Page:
Friday 15 July 1994

Blood Brothers, Melbourne, 17 July 1994

At Comedy Theatre, Melbourne from July 15, 1994

Reviewer: Kate Herbert around 15 July 1994

This review was published in the Melbourne Times after 15 July 1994


Twins are known to have an uncanny bond, and those separated at birth experience a pervasive and perpetual sense of loss. Willy Russell's Tony award-winning musical, Blood Brothers, has two such boys at its heart.


One twin, Eddie (Ross Girven) is illegally adopted by an infertile but wealthy woman, while Mickey (Stefan Dennis) remains with his Liverpool mother who pops a babe a year. In spite of their mothers' attempts keep them apart, the boys become intimate friends, blood brothers for life - and to the death.


David Soul of Starsky and Hutch fame, has a potent stage presence and rich voice as the doomsaying bogeyman, the portentous Narrator who speaks their fates. Delia Hannah is exceptional as the boys' superstitious mother, with a powerful voice and warm, unaffected style.


Stefan Dennis meets her level as the tragic working-class boy. He has perfected every detail and mannerism of a boy at 8 and 14 and is totally credible. His performance is warm, funny, accurate and, by the final scenes, his character is truly heart-breaking. Ross Girven and Tina Regtien are charming as his twin, and his girlfriend.


The first act of Blood Brothers is light, entertaining, but a little slow. After interval though, all stops are out. The songs are more singable, the narrative weightier, the plot shifting away from melodrama to genuine drama and, finally, to tragedy. Russell, writer of Educating Rita and Shirley Valentine, has injected a rare depth into this musical.


The chorus is strong, but John Wraight stands out in several hilarious, broad comic cameos. The invisible live band was terrific. The music and lyrics also by Russell, range from the pedestrian to the hummable to the invigorating.  Dennis's yearning song "Long Sunday Afternoon" is charming and "Bright New Day" was a fine joyful ending to Act One.


"Tell Me It's Not True", sung movingly by Hannah and company, capped off this tear-jerker. Take a box of tissues for the finale. This is a real weeper.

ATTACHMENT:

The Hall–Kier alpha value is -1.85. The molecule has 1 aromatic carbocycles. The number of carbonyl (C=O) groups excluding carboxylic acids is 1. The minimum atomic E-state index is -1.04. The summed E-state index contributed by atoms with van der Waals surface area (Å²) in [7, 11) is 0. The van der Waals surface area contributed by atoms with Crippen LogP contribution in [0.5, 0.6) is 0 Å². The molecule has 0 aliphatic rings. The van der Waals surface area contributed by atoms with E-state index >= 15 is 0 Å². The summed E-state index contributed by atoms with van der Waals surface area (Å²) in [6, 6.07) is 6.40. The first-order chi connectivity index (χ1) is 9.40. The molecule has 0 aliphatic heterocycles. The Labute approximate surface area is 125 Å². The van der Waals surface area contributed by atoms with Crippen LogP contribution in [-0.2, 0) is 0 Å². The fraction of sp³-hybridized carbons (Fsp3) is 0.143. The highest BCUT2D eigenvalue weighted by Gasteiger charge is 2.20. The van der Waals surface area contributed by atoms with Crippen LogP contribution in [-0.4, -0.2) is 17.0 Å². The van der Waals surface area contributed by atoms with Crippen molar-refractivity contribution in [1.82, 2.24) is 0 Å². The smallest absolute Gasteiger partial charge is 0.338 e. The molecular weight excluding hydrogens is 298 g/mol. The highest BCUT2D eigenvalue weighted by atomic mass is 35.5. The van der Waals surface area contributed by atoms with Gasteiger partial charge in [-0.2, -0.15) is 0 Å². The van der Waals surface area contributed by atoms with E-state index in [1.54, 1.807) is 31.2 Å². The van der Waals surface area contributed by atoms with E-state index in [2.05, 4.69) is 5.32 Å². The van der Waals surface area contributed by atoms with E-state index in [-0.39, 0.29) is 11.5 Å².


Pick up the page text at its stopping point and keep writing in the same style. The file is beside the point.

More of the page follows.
Wednesday 13 July 1994

Underwear, Perfume and Crash Helmet by Michael Gurr, 13 July 1994


By Playbox Theatre

At Beckett Theatre, Southbank until August ( No definite close)

 Reviewer: Kate Herbert around 13 July 1994

This review was published in the Melbourne Times after 13 July 1994


Underwear, Perfume and Crash Helmet deals with numerous issues, none of which is in the title. Directed stylishly by Bruce Myles, Michael Gurr's latest play for Playbox has a profusion of ideas, a litany of pithy social observations and myriad peculiar characters, but it never lights on any one topic. The writing is often witty and riddled with glib and cynical one-liners about politics, grief, loss, madness, but the content remains insubstantial and the narrative unaffecting.


Director, Bruce Myles, creates a strong, portentous atmosphere and uses a powerful theatrical device, scattering the stage with actors who remain on stage like voyeurs or critics, even if they are not in the action, observing, responding or ignoring it. Stuart Greenbaum's music supports the mood and Glen Hughes lighting is grim and stark against a fine expressionist backdrop by Judith Cobb. This extremely talented team creates an atmosphere which gives some weight to a rather emotionless text.